I was one of the librarians at the Urban Librarians Unite Protest Storytime yesterday, at the New York City Keeping Families Together protest. Our reasoning: we can’t read to the kids who are separated from their families, but we sure as heck can read books on empathy, diversity, and refugees/immigrants/migrants to the many, many families that participated in the protest. Books we read included Faith Ringgold’s We Came to America, Justin Roberts’ The Smallest Girl in the Smallest Grade, Rachel Isadora’s Say Hello, Anne Sibley O’Brien’s I’m New Here, and Humans of New York Brandon Stanton’s Little Humans.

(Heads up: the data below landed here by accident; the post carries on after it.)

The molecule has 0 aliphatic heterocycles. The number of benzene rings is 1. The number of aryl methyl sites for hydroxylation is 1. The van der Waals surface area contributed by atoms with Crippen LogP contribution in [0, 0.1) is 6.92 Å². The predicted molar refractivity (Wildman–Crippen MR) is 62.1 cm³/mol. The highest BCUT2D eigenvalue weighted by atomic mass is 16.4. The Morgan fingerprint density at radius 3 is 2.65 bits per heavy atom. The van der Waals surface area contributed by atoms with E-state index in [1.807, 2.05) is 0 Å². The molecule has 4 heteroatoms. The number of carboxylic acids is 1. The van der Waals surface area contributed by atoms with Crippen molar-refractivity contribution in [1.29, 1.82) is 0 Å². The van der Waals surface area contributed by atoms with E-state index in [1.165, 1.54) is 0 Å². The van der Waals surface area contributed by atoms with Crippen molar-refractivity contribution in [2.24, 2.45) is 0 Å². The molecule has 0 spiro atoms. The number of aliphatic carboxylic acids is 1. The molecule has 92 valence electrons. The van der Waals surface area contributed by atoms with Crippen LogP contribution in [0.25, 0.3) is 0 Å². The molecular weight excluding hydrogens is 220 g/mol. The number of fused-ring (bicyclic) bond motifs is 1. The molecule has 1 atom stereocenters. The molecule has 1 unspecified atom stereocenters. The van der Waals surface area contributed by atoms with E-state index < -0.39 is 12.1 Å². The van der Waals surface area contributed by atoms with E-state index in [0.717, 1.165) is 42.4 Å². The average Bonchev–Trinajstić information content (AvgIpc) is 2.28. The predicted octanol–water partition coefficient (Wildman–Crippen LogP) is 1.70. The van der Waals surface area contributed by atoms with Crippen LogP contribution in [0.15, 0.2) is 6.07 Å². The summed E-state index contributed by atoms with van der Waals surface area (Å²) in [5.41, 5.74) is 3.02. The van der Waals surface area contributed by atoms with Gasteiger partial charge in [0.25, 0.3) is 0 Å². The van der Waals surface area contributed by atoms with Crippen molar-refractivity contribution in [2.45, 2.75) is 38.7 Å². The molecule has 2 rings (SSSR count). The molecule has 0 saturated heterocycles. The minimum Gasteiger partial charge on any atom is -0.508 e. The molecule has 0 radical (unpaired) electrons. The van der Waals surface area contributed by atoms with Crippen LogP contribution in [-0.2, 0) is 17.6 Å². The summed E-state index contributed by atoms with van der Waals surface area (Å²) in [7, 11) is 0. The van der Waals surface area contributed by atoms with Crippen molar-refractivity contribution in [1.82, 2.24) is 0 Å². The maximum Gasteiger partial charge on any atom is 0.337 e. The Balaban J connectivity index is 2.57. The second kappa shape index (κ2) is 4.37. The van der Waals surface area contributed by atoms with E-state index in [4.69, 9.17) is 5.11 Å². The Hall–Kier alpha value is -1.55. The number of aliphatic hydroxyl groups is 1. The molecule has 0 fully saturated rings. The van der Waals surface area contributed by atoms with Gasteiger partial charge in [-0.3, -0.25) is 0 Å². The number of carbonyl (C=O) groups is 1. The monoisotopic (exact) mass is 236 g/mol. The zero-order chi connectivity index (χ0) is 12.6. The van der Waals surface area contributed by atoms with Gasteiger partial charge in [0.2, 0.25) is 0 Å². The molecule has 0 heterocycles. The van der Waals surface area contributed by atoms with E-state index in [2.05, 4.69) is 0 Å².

Reading Faith Ringgold’s We Came to America
We held the first storytime at Foley Square, gathering spot for the protest. As the crowd started moving, we packed up and headed to Brooklyn, settling in for the rally at Cadman Plaza and holding another storytime. Parents sat down with their kids in the shade, listened to stories and songs, and thanked us for the break.
As Lauren said, “When kids don’t have access to a normal life, even storytime is a radical act.” We were reading books to children that empower them and remind them that immigrants are what America’s built on, and to always be welcoming and share with others. You know, the kind of stuff you’re supposed to learn from adults.
We even garnered a mention in School Library Journal, which is amazing. When you’re standing with Christian and Lauren, you realize the immensity of a situation; I’m flattered, thrilled, and blown away to call them my colleagues, and to have been invited to be part of this event.